Talk of powered speakers and the chances are you will think instantly of Bang and Olufsen or Meridian, or perhaps PMC and ATC. I was pleased to get hold of the Meridian’s M2 in the 1990’s, though had seen them in KJ LeisureCentre in Watford in the late 70’s and craved for them then. But the idea of powered speakers in the hifi industry goes further back than that. Up until the mid-70’s record players with built in amplifiers and speakers were all the craze, though I never really got into Bush, Murphy, HMV, ITT, Ferguson and all the other mono record players that were up for sale in Tesco, Timothy Whites, Co-op, etc. The sad thing is that they seem to be making a comeback with HMV and others selling Crosley retro record players.
The idea of separate loudspeakers that were powered first came to light for me with the Philips Motional Feedback series back in the mid 70’s. This was not just a powered loudspeaker system, but one that could listen in and adjust the sound so that distortion was reduced. Motional feedback in a loudspeaker means using a method of measuring the motion of loudspeaker diaphragm and using this observation to alter the speaker’s driving voltage and/or current so that the diaphragm now moves at its best. This system works much the same as the computer system in your car, which maximises the potential of the engine and adjusts to your driving prowess.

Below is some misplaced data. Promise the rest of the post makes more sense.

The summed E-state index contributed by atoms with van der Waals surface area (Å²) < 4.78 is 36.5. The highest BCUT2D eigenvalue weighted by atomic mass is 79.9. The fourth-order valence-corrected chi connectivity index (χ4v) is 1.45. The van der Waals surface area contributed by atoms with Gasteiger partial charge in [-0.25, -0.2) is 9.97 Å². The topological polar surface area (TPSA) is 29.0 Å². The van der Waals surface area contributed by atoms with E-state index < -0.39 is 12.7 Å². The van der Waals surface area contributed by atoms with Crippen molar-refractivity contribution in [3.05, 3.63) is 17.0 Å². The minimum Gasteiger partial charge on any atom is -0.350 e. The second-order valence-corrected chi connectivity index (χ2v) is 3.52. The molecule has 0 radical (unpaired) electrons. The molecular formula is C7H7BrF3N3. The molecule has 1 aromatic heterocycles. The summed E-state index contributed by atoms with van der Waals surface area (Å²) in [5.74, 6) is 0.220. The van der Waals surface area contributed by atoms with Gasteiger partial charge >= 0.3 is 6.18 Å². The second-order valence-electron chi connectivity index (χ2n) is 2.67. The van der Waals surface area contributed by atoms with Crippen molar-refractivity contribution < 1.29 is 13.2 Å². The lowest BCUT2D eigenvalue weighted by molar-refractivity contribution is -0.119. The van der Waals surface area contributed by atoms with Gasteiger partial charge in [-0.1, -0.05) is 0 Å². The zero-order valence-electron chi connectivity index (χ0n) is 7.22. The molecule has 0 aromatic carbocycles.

The Philips idea was brilliant, though not the first system designed to get the best from your audio. The first attempts at controlling and optimising the movement of the loudspeaker cone came from a certain G.H. Brodie, back in 1958. His patent featured an assembly on the chassis, plus a contact on the cone, which formed a parallel plate capacitor, itself controlling the movement of the cone. A company called Servo Speaker continued this idea showing in their measurements that THD would drop below one fourth (12dB) of the THD of the same speaker driver without motional feedback. This would typically equate to a drop of around 50% (6dB) at 20 Hz. A cylindrical capacitor was placed in the space inside the voice coil and above the pole piece of the magnet system. As the capacitance of this cylinder changes linearly according to the deflection of the cone, it sent messages to a control circuit to compare against what the amplifier was sending. The idea of controlling distortion at low frequencies has been adopted by a number of subwoofer manufacturers. Servo Speaker doesn’t exist now but there is a website showing you how to “modify” your loudspeaker to create your own capacitor monitoring system, should you feel inclined to mutilate your woofers. Paradigm Servo 15, for example, has an onboard comparator which controls the 400-watt RMS amplifier and compares the output of the subwoofer to the input signal and makes instantaneous corrections in order to get the best sound.